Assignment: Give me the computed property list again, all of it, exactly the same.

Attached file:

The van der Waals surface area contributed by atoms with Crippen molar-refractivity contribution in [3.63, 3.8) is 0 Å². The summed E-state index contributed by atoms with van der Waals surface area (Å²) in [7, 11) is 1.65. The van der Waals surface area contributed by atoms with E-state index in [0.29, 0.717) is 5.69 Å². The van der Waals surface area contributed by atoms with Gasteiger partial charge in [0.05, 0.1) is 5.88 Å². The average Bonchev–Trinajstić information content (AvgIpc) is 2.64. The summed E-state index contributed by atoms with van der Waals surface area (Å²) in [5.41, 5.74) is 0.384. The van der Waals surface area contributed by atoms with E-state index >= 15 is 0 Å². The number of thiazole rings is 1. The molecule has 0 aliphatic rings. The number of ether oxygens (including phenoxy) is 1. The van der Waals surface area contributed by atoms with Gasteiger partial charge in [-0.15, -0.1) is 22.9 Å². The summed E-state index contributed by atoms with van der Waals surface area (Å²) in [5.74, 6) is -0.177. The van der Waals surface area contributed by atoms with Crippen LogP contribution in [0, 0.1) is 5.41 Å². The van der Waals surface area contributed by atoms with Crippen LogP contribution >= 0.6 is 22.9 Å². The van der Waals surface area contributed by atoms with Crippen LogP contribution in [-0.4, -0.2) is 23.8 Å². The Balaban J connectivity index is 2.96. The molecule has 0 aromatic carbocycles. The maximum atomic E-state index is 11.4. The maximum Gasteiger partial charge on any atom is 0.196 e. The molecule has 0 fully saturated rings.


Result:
The van der Waals surface area contributed by atoms with Crippen molar-refractivity contribution in [3.63, 3.8) is 0 Å². The summed E-state index contributed by atoms with van der Waals surface area (Å²) in [7, 11) is 1.65. The van der Waals surface area contributed by atoms with E-state index in [0.29, 0.717) is 5.69 Å². The van der Waals surface area contributed by atoms with Gasteiger partial charge in [0.05, 0.1) is 5.88 Å². The average Bonchev–Trinajstić information content (AvgIpc) is 2.64. The summed E-state index contributed by atoms with van der Waals surface area (Å²) in [5.41, 5.74) is 0.384. The van der Waals surface area contributed by atoms with E-state index >= 15 is 0 Å². The number of thiazole rings is 1. The molecule has 0 aliphatic rings. The number of ether oxygens (including phenoxy) is 1. The van der Waals surface area contributed by atoms with Gasteiger partial charge in [-0.15, -0.1) is 22.9 Å². The summed E-state index contributed by atoms with van der Waals surface area (Å²) in [5.74, 6) is -0.177. The van der Waals surface area contributed by atoms with Crippen LogP contribution in [0, 0.1) is 5.41 Å². The van der Waals surface area contributed by atoms with Crippen LogP contribution >= 0.6 is 22.9 Å². The van der Waals surface area contributed by atoms with Crippen LogP contribution in [-0.4, -0.2) is 23.8 Å². The Balaban J connectivity index is 2.96. The molecule has 0 aromatic carbocycles. The maximum atomic E-state index is 11.4. The maximum Gasteiger partial charge on any atom is 0.196 e. The molecule has 0 fully saturated rings.